Monday, March 11, 2019

Guest Post: Captain Marvel (2019)




This New Superhero Movie Is A Marvel

By Jonas Schwartz

Captain Marvel, the latest in the MCU, is the first film in the Marvel universe to be led by a female character, co-written by women, and co-directed by a woman. All members of the creative team have done the character a great service, producing an intelligent film about a physically and emotionally empowered woman who finds her strength from within. Not bothering with a hackneyed love interest, Captain Marvel's main character is fueled by strong friendships and a reliance in her own abilities.


In a foreign galaxy, Kree warrior Vers (Brie Larson) and her team, including her mentor (Jude Law), are ambushed by combatant Skrull soldiers. They kidnap Vers to dig into her memories, a difficult task since Vers herself suffers from long-term memory loss. She escapes and falls from the skies into a Blockbuster Video in 1995 Los Angeles. 

Two young agents, Nick Fury (Samuel L Jackson) and Phil Coulson (Clark Gregg) for SHIELD, attempt to apprehend the girl, but discover that all is not earthly about their latest case. Fury and Ves work together to protect a government-sponsored device (a Hitchcockian McGuffin if there ever was one), as past memories begin to flood in for Vers and she discovers she has a more direct connection to that device and the doctor who invented it.

Marvel Studios welcomes a new team, Anna Boden and Ryan Fleck, to direct and co-write the script with Guardians of the Galaxy writer Geneva Robertson-Dworet.  Boden and Fleck bring an independent film sensibility. Their most notable film, Half Nelson, earned Ryan Gosling his first Oscar nom, as a drug addicted inner-city teacher. Nothing in their resume would hint that they could handle a blockbuster, yet they handle the action scenes with aplomb and ground all the characters with relatable motivations. Setting the film in the mid-90s, the directors create a tone with a soundtrack overflowing with grunge and indie rock bands like Nirvana, No Doubt, Garbage and Hole. The songs evoke the angst one feels having super human strength but no sense of her history or allegiances. There are genuine suspense scenes like one involving a hide out in a government library where rows of fluorescent lights trigger in the aisles, giving our heroes away to their enemies.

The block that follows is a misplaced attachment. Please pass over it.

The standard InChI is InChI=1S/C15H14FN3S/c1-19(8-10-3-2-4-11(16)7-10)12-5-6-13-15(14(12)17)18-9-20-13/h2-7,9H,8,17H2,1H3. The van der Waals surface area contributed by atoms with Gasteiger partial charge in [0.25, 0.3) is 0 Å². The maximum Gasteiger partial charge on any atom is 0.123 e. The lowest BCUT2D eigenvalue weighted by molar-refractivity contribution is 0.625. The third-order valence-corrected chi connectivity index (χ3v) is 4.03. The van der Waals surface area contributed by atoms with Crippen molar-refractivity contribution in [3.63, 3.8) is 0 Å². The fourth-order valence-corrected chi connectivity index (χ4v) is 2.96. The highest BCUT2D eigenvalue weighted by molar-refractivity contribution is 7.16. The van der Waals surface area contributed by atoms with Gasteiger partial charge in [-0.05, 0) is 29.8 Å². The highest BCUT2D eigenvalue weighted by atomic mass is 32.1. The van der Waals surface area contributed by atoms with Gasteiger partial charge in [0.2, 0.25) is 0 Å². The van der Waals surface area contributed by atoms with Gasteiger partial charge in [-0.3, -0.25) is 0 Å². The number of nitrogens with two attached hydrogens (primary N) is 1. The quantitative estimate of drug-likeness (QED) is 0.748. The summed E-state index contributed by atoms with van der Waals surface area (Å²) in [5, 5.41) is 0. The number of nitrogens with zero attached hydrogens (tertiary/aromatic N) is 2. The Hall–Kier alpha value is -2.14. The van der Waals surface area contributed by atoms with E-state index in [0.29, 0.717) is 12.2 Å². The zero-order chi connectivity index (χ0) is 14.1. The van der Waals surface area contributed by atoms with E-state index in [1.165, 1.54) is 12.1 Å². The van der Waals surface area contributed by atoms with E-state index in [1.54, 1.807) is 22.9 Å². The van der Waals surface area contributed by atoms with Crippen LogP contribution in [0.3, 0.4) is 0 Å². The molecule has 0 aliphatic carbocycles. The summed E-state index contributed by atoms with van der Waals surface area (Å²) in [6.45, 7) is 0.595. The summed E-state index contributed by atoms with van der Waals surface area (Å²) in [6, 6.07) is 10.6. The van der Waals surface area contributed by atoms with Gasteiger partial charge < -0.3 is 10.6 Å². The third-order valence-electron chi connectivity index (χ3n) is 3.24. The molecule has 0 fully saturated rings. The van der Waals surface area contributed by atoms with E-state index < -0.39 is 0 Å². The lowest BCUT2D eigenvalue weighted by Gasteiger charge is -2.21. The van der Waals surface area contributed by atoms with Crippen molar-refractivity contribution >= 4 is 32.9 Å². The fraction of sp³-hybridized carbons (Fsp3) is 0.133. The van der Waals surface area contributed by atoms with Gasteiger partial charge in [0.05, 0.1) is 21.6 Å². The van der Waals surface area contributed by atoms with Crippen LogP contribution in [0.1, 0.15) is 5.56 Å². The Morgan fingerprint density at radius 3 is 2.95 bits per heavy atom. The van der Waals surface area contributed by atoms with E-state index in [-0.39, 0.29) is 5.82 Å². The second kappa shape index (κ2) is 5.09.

The script focuses on Vers’ frustrations while still keeping her an entertaining character. The script doesn’t get bogged down with its story consternations, still allowing the audience a fun movie, just with a bit more substance.  Vers surrounds herself with heroic men and women, however they always back her up, not the other way around. Women in the MCU movies often have strength and savvy, but they usually serve others, whether the family around Black Panther (Angela Bassett, Lupita Nyong'o, Letitia Wright, and Danai Gurira) or Vers’ fellow Avengers Scarlett Witch (Elizabeth Olsen), Black Widow (Scarlett Johansson) and Gamora (Zoe Saldana). Either because of, or in synchronicity with, DC’s success with Wonder Woman, MCU finally gave audiences a female protagonist to lead. The script also changes the character Mar-Vell to a female (Annette Bening) to give Vers another powerful ally. It also adds her best friend Maria (Lashana Lynch) as a kick-ass pilot.

Some of the script’s fake-outs may not stand up to scrutiny, but it’s obvious the writers are attempting something twisty for their audiences, something to keep them guessing instead of sitting back munching on popcorn, leaving their brains in the car.

The CGI de-aging of Jackson and Gregg is a bit visually murky but it looks less distracting than Nicole Kidman and Temuera Morrison’s face softening in DC’s Aquaman.



Larson and Jackson, who previously worked together in Kong: Skull Island, have fantastic chemistry together. They bounce jokes off each other and have each other’s backs like they’ve been starring together in buddy films for ages. In smaller roles, Jude Law and Annette Bening are wise as Vers’ Jiminy Crickets. As mother and daughter Lynch and young actress Akira Akbar have a palpable bond. As the lead antagonist, Ben Mendelsohn brings his usual reptilian presence.

Energetic and fresh, while still fitting well into the MCU, Captain Marvel introduces a major player in the Infinity Wars and one who deserves her place fighting on the front lines. 

Read Jonas's other reviews at: www.theatermania.com/author/jonas-schwartz_169 

No comments:

Post a Comment

Buck Rogers in the 25th Century: "Twiki is Missing"

In "Twiki is Missing," a space iceberg moves perilously near Earth, endangering the entire planet as an ion storm approaches....